When we initially began researching the Hargrett Hours, our group’s primary goal was producing a solid transcription of our section: scriptural passages and accompanying prayers. In this process, we identified the majority of our section (ff 41v-56v) as John’s account of the passion narrative (chapters 18 and 19), which spans from folio 41v through 51v.
When we initially began our transcription work, we assumed that the Hargrett Hours would follow a pattern similar to typical books of hours, in which the gospel section contains short excerpts from each of the four gospel writers. However, the more we transcribed, the stranger the Hargrett Hours gospel section seemed to be, which meant that we had to keep transcribing to find out where the strangeness began and ended. Essentially, instead of containing several small portions from a variety of authors, the Hargrett Hours only contains an extended excerpt from John’s gospel. We have also transcribed and started identifying prayers from the text immediately following the gospel section, although the work of identifying individual prayers, which frequently have French rubrication, has been a bit more difficult.
The majority of our section is made up of John’s account of the passion. Specifically, it is about the crucifixion–beginning with Jesus’ arrest in John 18:1 (f 41v) and ending with his burial in the last verse of chapter 19 (f 51v). It is followed by several prayers that appear to be about Christ’s cross and passion, with little to mention of Mary or any other saints.
After transcribing a draft of our section, we began to compare our scriptural section to those of other books of hours. Altogether, we have searched for John scripture in twenty other books of hours.At first, we tried to focus on book of hours that include the hours of the passion. However, we ended up primarily looking in the facsimiles that Dr. Camp has posted on her faculty web page. Of the twenty books of hours we have examined, eleven of them include some portion of John’s gospel. The first chapter of John appears in five of the books of hours we looked at. Additionally, five of the books of hours include a small portion of the passion narrative. None of the books of hours include the entirety chapters 18-19 as they appear in the Hargrett Hours.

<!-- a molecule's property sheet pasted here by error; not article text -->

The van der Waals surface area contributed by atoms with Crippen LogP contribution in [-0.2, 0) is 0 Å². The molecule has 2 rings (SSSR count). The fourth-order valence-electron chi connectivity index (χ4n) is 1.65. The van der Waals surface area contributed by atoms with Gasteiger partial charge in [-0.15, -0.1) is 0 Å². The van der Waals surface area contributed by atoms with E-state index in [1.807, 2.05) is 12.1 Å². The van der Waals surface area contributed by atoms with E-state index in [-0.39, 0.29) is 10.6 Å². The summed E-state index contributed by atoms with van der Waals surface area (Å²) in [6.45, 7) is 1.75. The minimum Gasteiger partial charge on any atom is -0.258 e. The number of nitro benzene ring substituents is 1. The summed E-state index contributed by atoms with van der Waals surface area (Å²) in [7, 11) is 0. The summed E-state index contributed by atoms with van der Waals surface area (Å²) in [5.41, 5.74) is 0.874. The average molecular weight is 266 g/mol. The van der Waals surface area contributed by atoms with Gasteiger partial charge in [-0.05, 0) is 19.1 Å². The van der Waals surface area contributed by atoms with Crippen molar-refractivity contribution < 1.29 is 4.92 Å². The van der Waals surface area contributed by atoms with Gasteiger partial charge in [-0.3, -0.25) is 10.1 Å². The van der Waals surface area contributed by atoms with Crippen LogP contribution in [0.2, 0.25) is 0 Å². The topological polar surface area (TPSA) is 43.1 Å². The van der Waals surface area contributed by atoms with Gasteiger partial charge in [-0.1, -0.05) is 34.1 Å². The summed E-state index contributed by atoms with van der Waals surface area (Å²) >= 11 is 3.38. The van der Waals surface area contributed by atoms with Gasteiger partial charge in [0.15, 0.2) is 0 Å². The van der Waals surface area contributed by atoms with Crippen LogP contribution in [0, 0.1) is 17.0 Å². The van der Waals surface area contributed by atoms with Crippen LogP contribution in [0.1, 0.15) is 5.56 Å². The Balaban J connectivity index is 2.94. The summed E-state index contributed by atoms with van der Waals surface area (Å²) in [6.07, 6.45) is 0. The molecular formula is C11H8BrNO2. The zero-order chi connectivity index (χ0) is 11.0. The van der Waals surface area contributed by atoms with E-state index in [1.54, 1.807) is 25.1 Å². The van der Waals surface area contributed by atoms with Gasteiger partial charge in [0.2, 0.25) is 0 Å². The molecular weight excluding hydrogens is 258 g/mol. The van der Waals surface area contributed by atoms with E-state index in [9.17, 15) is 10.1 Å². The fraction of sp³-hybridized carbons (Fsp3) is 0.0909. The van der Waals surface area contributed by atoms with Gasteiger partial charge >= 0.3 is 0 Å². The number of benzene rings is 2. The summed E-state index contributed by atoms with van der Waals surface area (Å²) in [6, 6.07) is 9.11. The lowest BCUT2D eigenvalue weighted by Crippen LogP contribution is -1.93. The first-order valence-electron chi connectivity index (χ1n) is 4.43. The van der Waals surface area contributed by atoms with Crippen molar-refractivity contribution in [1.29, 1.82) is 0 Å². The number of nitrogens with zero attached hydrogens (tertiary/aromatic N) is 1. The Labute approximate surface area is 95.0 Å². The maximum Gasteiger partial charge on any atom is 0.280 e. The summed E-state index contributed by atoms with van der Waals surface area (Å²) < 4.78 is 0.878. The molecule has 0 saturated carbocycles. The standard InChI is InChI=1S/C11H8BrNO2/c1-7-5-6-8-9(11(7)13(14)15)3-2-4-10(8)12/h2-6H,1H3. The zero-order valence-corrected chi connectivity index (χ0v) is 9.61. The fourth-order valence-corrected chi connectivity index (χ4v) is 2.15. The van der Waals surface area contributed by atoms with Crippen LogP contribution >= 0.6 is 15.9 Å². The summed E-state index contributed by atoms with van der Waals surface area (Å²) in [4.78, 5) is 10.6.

Although we would have to examine a much larger sample size in order to make any definitive conclusions, from what we have gathered so far, it seems uncommon for a book of hours to include scripture from John’s gospel, particularly John’s account of the passion. The Hargrett Hours is the only Book of Hours we have found to include all of John 18 and 19.
Interestingly, two of the manuscripts we examined include prayers related to the cross that are also in the Hargrett Hours. Anne Boleyn’s Hours (British Library, King’s MS 9), which includes an abridged version on John’s passion narrative, also includes a prayer found in the Hargrett Hours. Beginning with “Deus qui manus,” this prayer is about Christ on the Cross. The Walters MS W.197 also includes this prayer immediately following John 19:1-35. Just based on this, it appears that if a manuscript includes John’s passion, it also has a tendency to focus on the crucifixion in the prayers immediately following. We don’t yet know what this might mean for the origin or use of this book, but it does lead us towards further research!
Although our research is far from over, our discoveries have led us to inquire further into the meaning behind the passion and crucifixion passage. It seems clear that the theme of the passion and crucifixion is intentional and uncommon. While we do not yet know what this theme of passion tells us, we do know that it is an avenue worthy of further exploration.